Deep Learning with Computer Vision
What is driving growth in computer vision?
Growth in visual data is expected to explode. It is forecast that 44,354,881,622 cameras will exist in the world by 2022. In most scenarios, 99% of the visual data captured will not be valuable but 1% of the visual data at any given time can be extremely valuable. Over the next five years there will be a proliferation of cameras integrated into products across industries and markets. Nearly all inanimate objects will be begin to see, creating vast amounts of visual data across the visual technology ecosystem.
The engineering team at Stealth Technologies have deep capabilities in computer vision.
Computer vision is not one technology, but several that are combined to create intelligence. In the end, computer vision is a method for acquiring, processing and analyzing images, and can automate, through machine learning techniques, what human visual analysis can perform.
One way to imagine computer vision technology, industry analysts say, is as a stool with three legs:
- sensing hardware;
- software (algorithms, specifically); and
- the data sets they produce when combined.
Stealth Technologies uses computer vision for autonomous automation
Capture the image
Visual technologies are any technologies that capture, analyse, filter, display or distribute visual data for businesses or consumers. They typically leverage computer vision, machine learning and artificial intelligence. The majority of the data brains analyse is visual, and therefore the majority of the data needed for artificial intelligence to have human (or better than human) skills, will rely on the ability for computers to translate high quality visual data.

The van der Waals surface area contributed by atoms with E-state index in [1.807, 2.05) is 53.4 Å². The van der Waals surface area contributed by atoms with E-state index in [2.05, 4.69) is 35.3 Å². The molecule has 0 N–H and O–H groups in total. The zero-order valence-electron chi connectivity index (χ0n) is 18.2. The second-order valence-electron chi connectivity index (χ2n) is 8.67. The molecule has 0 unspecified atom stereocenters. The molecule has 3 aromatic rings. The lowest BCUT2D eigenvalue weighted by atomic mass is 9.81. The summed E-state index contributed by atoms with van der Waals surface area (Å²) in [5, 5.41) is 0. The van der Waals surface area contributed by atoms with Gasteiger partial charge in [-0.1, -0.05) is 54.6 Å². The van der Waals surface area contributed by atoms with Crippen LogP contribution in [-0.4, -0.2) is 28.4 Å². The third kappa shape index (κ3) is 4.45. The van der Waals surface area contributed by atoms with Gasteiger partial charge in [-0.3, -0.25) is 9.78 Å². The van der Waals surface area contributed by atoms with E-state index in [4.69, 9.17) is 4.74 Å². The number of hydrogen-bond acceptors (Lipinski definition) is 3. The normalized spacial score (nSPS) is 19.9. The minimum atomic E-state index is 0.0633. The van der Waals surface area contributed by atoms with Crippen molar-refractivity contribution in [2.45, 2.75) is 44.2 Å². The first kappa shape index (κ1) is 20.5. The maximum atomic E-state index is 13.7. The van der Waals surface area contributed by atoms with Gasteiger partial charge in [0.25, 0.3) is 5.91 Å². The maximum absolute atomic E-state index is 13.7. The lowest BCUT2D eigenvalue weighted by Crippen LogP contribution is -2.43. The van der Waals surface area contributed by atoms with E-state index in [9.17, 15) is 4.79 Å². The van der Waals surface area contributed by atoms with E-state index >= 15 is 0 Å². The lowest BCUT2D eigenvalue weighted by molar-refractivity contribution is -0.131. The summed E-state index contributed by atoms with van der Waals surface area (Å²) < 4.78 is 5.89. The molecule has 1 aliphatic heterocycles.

Understand with AI and ML
Computer Vision is a multidisciplinary field that could broadly be called a subfield of artificial intelligence and machine learning, which may involve the use of specialised methods and make use of general learning algorithms to understand images and video.
The Stealth Team are engineering specialists who have specialities in robotics, vision and automation, including the robotic control of vehicles. The team have worked within research and development projects which have successfully implemented a vision-based driver assistance system for lane keeping and collision avoidance within a BMW X5.
Rapid adoption of Computer Vision
|Mining||Around the world, computer vision has become critical to mining, assisting in automating manual processes. Examples are using the processes of computer vision and deep machine learning. On-board cameras are placed on loaders to track variables such as loading time, hauling time, dumping time and travelling empty time.|
|Manufacturing||In manufacturing, businesses use computer vision to identify product defects in real time. As the products are coming off the production line, a computer processes images or videos, and flags dozens of different types of defects — even on the smallest of products.|
|Health Care||In the medical field, computer vision systems thoroughly examine imagery from MRIs, CAT scans and X-rays to detect abnormalities as accurately as human doctors. Medical professionals also use neural networks on three-dimensional images like ultrasounds to detect visual differences in heartbeats and more.|
|Insurance||In the insurance industry, companies use computer vision to conduct more consistent and accurate vehicle damage assessments. The advancement is reducing fraud and streamlining the claims process.|
|Defence & Security||In high-security environments like banking and casinos, businesses use computer vision for more accurate identification of customers when large amounts of money are being exchanged. It’s impossible for security guards to analyse hundreds of video feeds at once, but a computer vision algorithm can.|